I once watched a video of a dog barking at a lion and lioness who did not respond in any way. One would wonder, is it possible that there is some politics at play here? The dog in question is barely up to a quarter of the lions’ size, but it pranced away after its affront unharmed. Was it that the lions were not hungry? Was it that they just could not care for such small nuisance? Did this dog have something on them? We would never know.
There is something about the jungle of human politics: power is traded in various forms. You may inherit power, you acquire it through an election, and the masses may position you to be powerful through expression of sentiments. For Charles Eyo of the Daily Trust, his encounter with Mr. Femi Fani Kayode moved him to a crucial point in his career where he has a chance to ride the storm like a skilled sailor on the ship of the public support that he has enjoyed so far. His case is a curious one.
In Africa, only a few journalists can face down politicians, and the same applies to politicians when they face world powers who meddle with the political and social systems in their countries. Everyone is afraid of retribution and some have said that Eyo’s apology to Mr. Femi Fani Kayode in the viral video of their encounter was born from a valid fear of such retribution. As we know, journalists and thought leaders in our country are expected to only speak carefully and avoid pushing certain narratives when addressing politicians. Doing otherwise might not end well.
Eyo defied that silent-humility narrative and asked a question that the politician in Mr. Fani-Kayode deemed unacceptable. Eyo, a powerless man of the pen dared to what any Nigerian would have loved every Nigerian politician to answer. He wanted Mr. Fani-Kayode to be accountable and this put him on the side of the masses.
His question was not an ordinary one though. It was symbolic, addressing one of the most pressing issues that cut across our national fabric. Should leaders and politicians be accountable to the public? In a country where the youth cannot afford good homes or mortgages, cannot pay their way through an education, and cannot finance their SMEs, it is a critical question to ask. “Following the money” is more than an ordinary rhetoric for Nigerians. So Eyo asked right. Nigerians needed to know whose he was spending. Like most politicians, he did not think it was Nigerian’s business, underlining the lack of accountable leadership.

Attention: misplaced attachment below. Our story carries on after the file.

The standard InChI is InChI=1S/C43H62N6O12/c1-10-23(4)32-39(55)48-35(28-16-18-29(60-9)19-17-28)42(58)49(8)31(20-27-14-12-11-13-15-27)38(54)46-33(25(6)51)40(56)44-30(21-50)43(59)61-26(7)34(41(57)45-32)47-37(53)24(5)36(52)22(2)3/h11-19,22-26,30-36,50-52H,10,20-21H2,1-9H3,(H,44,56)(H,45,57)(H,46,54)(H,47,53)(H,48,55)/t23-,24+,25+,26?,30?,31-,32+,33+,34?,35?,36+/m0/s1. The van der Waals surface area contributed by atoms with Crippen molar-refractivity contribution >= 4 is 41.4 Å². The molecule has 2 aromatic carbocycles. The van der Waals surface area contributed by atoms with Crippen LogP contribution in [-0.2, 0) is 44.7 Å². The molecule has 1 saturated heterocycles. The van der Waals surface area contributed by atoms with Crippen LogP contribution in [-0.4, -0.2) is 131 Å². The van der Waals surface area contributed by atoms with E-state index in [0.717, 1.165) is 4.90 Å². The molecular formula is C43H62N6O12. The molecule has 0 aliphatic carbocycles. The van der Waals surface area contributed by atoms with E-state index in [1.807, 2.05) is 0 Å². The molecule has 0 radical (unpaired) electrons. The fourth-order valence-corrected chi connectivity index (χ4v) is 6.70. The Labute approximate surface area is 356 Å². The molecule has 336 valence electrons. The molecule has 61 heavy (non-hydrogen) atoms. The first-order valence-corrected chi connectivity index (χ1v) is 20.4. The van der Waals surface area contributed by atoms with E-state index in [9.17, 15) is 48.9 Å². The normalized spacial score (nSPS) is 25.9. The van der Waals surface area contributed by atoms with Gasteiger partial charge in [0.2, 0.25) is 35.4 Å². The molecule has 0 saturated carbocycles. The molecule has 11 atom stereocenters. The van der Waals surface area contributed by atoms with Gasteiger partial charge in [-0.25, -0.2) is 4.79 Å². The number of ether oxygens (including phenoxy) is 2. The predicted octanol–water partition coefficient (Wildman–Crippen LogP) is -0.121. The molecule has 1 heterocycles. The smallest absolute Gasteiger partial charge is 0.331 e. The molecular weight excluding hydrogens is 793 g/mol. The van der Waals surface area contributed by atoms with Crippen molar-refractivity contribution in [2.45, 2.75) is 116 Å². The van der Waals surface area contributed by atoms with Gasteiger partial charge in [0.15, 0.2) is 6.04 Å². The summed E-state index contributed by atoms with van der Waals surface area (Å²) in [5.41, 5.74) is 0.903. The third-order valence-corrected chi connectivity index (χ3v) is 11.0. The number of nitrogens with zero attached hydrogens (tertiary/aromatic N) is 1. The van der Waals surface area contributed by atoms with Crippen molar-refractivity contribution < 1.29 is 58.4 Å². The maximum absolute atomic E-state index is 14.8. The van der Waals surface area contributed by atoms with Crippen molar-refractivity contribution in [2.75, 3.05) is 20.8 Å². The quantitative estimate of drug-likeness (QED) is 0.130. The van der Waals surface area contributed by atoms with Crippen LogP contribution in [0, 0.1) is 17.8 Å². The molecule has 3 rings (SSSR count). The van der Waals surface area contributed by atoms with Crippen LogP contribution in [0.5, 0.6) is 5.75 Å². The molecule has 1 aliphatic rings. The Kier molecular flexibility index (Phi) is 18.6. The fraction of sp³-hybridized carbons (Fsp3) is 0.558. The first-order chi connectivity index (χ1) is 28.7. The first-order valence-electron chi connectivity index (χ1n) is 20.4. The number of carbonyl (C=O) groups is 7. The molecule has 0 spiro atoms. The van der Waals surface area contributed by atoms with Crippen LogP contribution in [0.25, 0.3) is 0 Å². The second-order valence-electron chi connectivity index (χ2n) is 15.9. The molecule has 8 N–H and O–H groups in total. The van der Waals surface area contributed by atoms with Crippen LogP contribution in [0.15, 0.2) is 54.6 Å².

This is where the story gets interesting. Due to the unfair treatment he faced and the storm that followed, the public gave him Public Power and the spiral of events that followed continue to show how powerful public perception and sentiment channelled through the social media has become. People are becoming more aware of the power of democratised platforms for airing their voices, and they are using them. This is why Nigeria’s Cybercrimes (Prohibition, Prevention, Etc.) Act 2015 and the Protection from Internet Falsehood and Manipulation Bill 2019 seem like attempts by Nigerian leaders to shackle this new power.
Democratized platforms, the internet and social media in particular, will continue to play a huge role in questioning how public officials comport themselves. However, there we will need a systemic approach, so that do not all speak like a rowdy bunch at the same time and risk amplifying rabble-rousing voices at the expense of the important ones. This is the reason journalists and thought leaders like Eyo are important to the revolution that we seek in the Nigerian public space.
Fortunately, this unprecedented outcome for Mr. Eyo – leading to a televised, initially selective but later unreserved, apology from a politician, clearly indicates that the masses have a power they can harness for public good. It also means that journalists can get protection through the visibility that internet spaces provide. As I noted earlier, retribution is a valid fear when it comes to battles with politicians, which is why there have been public calls to protect Mr. Eyo.
Public power forced Mr. Fani-Kayode to seek penance for his show of unbridled power. Politicians have always feared public power. This is why they make many laws to stifle it, attack outspoken people and compromise thought leaders. This is why Eyo’s case is significant for Nigerians as well as the offended journalist. We have solid evidence of our power and it will continue to be important if used to amplify the right voices. Those who can speak, including journalists like Mr Eyo, must position themselves and read public sentiment accurately when deciding how and when to bark at the lion without fear of death.
About the author: Oladeji Jonathan Damilola is a Nigerian living in South Africa, where he is pursuing a Ph.D. in Real Estate at the University of Pretoria. He is co-author of Life’s Chrysalis, a past winner of the Biopage International Essay Contest and founder of Creative Freelance Writerz-Africa. He has written for platforms like The Guardian News Nigeria, Sahara Reporters, Tuck Magazine and others. He plays the saxophone.
The views and opinions expressed herein are the private views of the contributors and do not reflect the views of the organization Pulse.
Source: Pulse Nigeria.